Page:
Playaround with an address of object reference variable

Well, rarely you will have to find an address of a variable in C#.NET. Though C#.NET allows use of pointers but anyone hardly use them. .NET base library and Compiler have done a beautiful job, abstracting the complex use of pointers, exposing ref, out keywords.

But what if you still want to playaround?
[I must warn you about this. Don’t dare to play with Pointers 🙂 Improper handling of pointers can even bring your application down]

Thankfully, there are constructs which do help in achieving what we want.

The above link is just to get a concept of Stack. What a stack is. It has nothing to do with Stack class provided in C#.NET.

static void GetAddress()
int i = 5;
object refer = new object();
// &i gets an address of variable 'i' and * operator gets the value
Console.WriteLine("Address of i:{0},{1}" , (uint)&i, *(&i));
Console.WriteLine("Address of refer:{0},{1}", (uint)(&i - 1), *(&i - 1));

Here, i have defined two variables, named – i and refer . Both these variables sit on STACK, however the values stored by them are treated differently.
i stores the value directly [5 in our case as per statement], and
refer stores the address of an actual object allocated on a manged heap.
This is how Stack and Heap state would be after two initalizing statements.

So, if i have an access to an address of i and knowing that refer is on Stack just after i, decrementing 1 from i address [Pointer arithmetic], i’m now pointing to the refer which is the reference to the actual object (object()) sitting on heap.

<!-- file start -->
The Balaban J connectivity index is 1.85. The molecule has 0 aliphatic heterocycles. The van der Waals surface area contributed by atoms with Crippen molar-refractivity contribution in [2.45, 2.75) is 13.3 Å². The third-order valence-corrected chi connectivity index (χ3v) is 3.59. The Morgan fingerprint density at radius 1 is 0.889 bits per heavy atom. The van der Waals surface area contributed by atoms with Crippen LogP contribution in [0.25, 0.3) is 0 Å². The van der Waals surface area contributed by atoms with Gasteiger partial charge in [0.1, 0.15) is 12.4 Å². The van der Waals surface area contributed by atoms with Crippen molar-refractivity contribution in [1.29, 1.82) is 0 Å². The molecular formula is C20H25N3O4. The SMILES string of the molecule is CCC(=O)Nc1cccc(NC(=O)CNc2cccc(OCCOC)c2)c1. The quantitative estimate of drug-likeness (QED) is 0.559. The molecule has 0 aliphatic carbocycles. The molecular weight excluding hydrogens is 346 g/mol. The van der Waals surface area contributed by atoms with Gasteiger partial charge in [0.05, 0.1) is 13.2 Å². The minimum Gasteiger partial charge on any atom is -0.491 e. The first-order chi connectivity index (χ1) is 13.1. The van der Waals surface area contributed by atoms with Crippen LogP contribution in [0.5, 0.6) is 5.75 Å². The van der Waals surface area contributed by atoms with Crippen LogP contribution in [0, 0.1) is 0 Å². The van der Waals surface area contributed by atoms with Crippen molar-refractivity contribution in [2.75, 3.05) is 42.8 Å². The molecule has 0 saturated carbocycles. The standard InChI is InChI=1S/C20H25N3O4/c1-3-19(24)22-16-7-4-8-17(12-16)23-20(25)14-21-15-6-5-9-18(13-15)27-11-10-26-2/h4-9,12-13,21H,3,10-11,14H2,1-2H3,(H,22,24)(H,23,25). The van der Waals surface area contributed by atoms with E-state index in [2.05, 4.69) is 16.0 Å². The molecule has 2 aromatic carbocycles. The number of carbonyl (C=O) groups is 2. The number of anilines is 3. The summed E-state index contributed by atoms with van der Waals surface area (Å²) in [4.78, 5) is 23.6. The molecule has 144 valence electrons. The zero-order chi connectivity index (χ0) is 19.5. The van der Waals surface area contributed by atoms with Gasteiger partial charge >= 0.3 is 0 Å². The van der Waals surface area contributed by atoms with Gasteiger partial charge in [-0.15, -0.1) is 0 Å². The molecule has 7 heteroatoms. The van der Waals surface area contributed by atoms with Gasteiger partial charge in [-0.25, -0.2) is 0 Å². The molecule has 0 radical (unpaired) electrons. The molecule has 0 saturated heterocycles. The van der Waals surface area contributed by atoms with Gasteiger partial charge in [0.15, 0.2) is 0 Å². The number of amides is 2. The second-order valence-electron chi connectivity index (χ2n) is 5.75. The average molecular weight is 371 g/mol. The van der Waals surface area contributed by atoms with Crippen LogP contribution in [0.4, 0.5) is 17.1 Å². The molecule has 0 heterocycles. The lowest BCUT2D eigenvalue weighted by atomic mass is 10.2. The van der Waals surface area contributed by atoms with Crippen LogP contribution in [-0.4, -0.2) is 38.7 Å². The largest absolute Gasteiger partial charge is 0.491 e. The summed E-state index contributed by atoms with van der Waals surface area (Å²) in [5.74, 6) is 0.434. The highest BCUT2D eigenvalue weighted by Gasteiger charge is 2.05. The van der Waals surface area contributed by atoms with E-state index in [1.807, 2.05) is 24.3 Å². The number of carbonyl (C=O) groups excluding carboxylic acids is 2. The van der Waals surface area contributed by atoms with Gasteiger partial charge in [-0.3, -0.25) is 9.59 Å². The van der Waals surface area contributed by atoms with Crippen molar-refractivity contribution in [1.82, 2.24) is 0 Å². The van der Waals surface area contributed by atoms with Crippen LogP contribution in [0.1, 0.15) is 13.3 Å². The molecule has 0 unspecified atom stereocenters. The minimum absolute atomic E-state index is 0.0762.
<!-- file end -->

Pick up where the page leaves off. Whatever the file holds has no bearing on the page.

You have a stack address and thus the value stored at that location. Using Pointer Arithmatic, do what you want WITH CARE.


5 thoughts on “Playaround with an address of object reference variable”

  1. It’s not quite accurate to say that & get the address of ‘i’ and * gets the value (of ‘i’ ?).
    While I can write &i, *i is invalid, because ‘i’ is not a pointer. The value of ‘i’ is just i.
    Writing *(&i) is redundant. *(&i) == i.
    It would have been less confusing to say that the * operator gets the value at a given address in memory, hence *(&i). * only works with addresses and pointers. Pointers only stores addresses.
    So if ‘i’ was a pointer I could write *i and get the value pointed by ‘i’, not the value of ‘i’. The value stored in ‘i’ would be an address in memory, and to get that value I would just write i.
    int x;
    int* i = &x;
    *i = 123; // initialize x
    Console.WriteLine(“Value of i is address of x? “, i == &x) // true
    Console.WriteLine(“Value of i: {0}”, (uint)i);
    Console.WriteLine(“Address of x: {0}”, &x);

    It could sound picky but when dealing with pointers, things should be said without any ambiguities.
    Anyway nice try for presenting pointers without overcomplicating the subject.


  2. Hi bro…..Nice post and i am having a doubt………Are we sure that all the time “refer” sits next to “i” on the stack…..I mean if we are executing 2 or more threads……


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